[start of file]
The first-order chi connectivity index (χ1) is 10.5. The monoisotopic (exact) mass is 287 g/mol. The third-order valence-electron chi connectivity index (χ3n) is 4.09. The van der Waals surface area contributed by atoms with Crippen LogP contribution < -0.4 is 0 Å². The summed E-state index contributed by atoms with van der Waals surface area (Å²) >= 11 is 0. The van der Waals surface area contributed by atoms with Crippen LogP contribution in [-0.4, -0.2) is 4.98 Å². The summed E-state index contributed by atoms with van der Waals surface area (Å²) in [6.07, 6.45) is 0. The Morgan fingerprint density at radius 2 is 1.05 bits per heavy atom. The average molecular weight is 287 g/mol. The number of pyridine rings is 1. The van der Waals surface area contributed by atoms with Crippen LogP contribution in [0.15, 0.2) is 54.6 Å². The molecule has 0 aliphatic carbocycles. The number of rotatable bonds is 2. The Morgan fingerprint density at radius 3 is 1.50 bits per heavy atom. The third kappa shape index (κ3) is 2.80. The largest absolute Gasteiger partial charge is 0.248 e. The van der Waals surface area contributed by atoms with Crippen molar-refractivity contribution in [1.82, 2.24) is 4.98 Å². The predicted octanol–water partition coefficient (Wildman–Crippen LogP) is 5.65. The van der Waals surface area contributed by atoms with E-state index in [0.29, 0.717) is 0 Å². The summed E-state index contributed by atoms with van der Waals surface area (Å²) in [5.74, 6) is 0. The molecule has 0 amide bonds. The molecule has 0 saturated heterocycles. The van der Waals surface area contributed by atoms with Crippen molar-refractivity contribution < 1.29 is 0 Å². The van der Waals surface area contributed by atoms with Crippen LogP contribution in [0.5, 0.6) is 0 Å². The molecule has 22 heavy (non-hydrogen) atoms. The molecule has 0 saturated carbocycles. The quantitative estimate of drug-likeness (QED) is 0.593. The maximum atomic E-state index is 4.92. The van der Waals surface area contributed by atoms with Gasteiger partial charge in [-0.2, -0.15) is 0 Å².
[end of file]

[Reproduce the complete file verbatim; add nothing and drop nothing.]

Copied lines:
The first-order chi connectivity index (χ1) is 10.5. The monoisotopic (exact) mass is 287 g/mol. The third-order valence-electron chi connectivity index (χ3n) is 4.09. The van der Waals surface area contributed by atoms with Crippen LogP contribution < -0.4 is 0 Å². The summed E-state index contributed by atoms with van der Waals surface area (Å²) >= 11 is 0. The van der Waals surface area contributed by atoms with Crippen LogP contribution in [-0.4, -0.2) is 4.98 Å². The summed E-state index contributed by atoms with van der Waals surface area (Å²) in [6.07, 6.45) is 0. The Morgan fingerprint density at radius 2 is 1.05 bits per heavy atom. The average molecular weight is 287 g/mol. The number of pyridine rings is 1. The van der Waals surface area contributed by atoms with Crippen LogP contribution in [0.15, 0.2) is 54.6 Å². The molecule has 0 aliphatic carbocycles. The number of rotatable bonds is 2. The Morgan fingerprint density at radius 3 is 1.50 bits per heavy atom. The third kappa shape index (κ3) is 2.80. The largest absolute Gasteiger partial charge is 0.248 e. The van der Waals surface area contributed by atoms with Crippen molar-refractivity contribution in [1.82, 2.24) is 4.98 Å². The predicted octanol–water partition coefficient (Wildman–Crippen LogP) is 5.65. The van der Waals surface area contributed by atoms with E-state index in [0.29, 0.717) is 0 Å². The summed E-state index contributed by atoms with van der Waals surface area (Å²) in [5.74, 6) is 0. The molecule has 0 amide bonds. The molecule has 0 saturated heterocycles. The van der Waals surface area contributed by atoms with Crippen molar-refractivity contribution < 1.29 is 0 Å². The van der Waals surface area contributed by atoms with Crippen LogP contribution in [0.5, 0.6) is 0 Å². The molecule has 22 heavy (non-hydrogen) atoms. The molecule has 0 saturated carbocycles. The quantitative estimate of drug-likeness (QED) is 0.593. The maximum atomic E-state index is 4.92. The van der Waals surface area contributed by atoms with Gasteiger partial charge in [-0.2, -0.15) is 0 Å².